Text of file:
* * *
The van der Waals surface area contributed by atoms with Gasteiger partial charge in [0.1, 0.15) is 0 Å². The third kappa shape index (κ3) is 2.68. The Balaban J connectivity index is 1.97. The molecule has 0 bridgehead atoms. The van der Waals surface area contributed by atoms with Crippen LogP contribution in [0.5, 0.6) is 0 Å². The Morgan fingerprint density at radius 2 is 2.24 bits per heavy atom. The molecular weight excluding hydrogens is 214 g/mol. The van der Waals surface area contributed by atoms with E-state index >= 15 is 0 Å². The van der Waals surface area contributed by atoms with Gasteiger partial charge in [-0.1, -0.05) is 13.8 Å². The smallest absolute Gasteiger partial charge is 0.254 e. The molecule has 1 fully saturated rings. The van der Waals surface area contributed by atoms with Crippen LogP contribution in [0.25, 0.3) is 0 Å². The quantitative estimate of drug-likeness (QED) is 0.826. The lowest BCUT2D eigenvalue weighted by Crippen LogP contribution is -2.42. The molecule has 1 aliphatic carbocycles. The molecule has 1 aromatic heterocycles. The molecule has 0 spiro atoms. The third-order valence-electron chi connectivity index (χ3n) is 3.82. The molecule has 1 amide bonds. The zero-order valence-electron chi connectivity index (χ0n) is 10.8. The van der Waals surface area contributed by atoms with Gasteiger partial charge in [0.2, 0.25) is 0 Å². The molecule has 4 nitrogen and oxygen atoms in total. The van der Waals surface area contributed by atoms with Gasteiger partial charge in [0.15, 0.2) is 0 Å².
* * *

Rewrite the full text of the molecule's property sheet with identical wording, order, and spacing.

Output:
The van der Waals surface area contributed by atoms with Gasteiger partial charge in [0.1, 0.15) is 0 Å². The third kappa shape index (κ3) is 2.68. The Balaban J connectivity index is 1.97. The molecule has 0 bridgehead atoms. The van der Waals surface area contributed by atoms with Crippen LogP contribution in [0.5, 0.6) is 0 Å². The Morgan fingerprint density at radius 2 is 2.24 bits per heavy atom. The molecular weight excluding hydrogens is 214 g/mol. The van der Waals surface area contributed by atoms with E-state index >= 15 is 0 Å². The van der Waals surface area contributed by atoms with Gasteiger partial charge in [-0.1, -0.05) is 13.8 Å². The smallest absolute Gasteiger partial charge is 0.254 e. The molecule has 1 fully saturated rings. The van der Waals surface area contributed by atoms with Crippen LogP contribution in [0.25, 0.3) is 0 Å². The quantitative estimate of drug-likeness (QED) is 0.826. The lowest BCUT2D eigenvalue weighted by Crippen LogP contribution is -2.42. The molecule has 1 aliphatic carbocycles. The molecule has 1 aromatic heterocycles. The molecule has 0 spiro atoms. The third-order valence-electron chi connectivity index (χ3n) is 3.82. The molecule has 1 amide bonds. The zero-order valence-electron chi connectivity index (χ0n) is 10.8. The van der Waals surface area contributed by atoms with Gasteiger partial charge in [0.2, 0.25) is 0 Å². The molecule has 4 nitrogen and oxygen atoms in total. The van der Waals surface area contributed by atoms with Gasteiger partial charge in [0.15, 0.2) is 0 Å².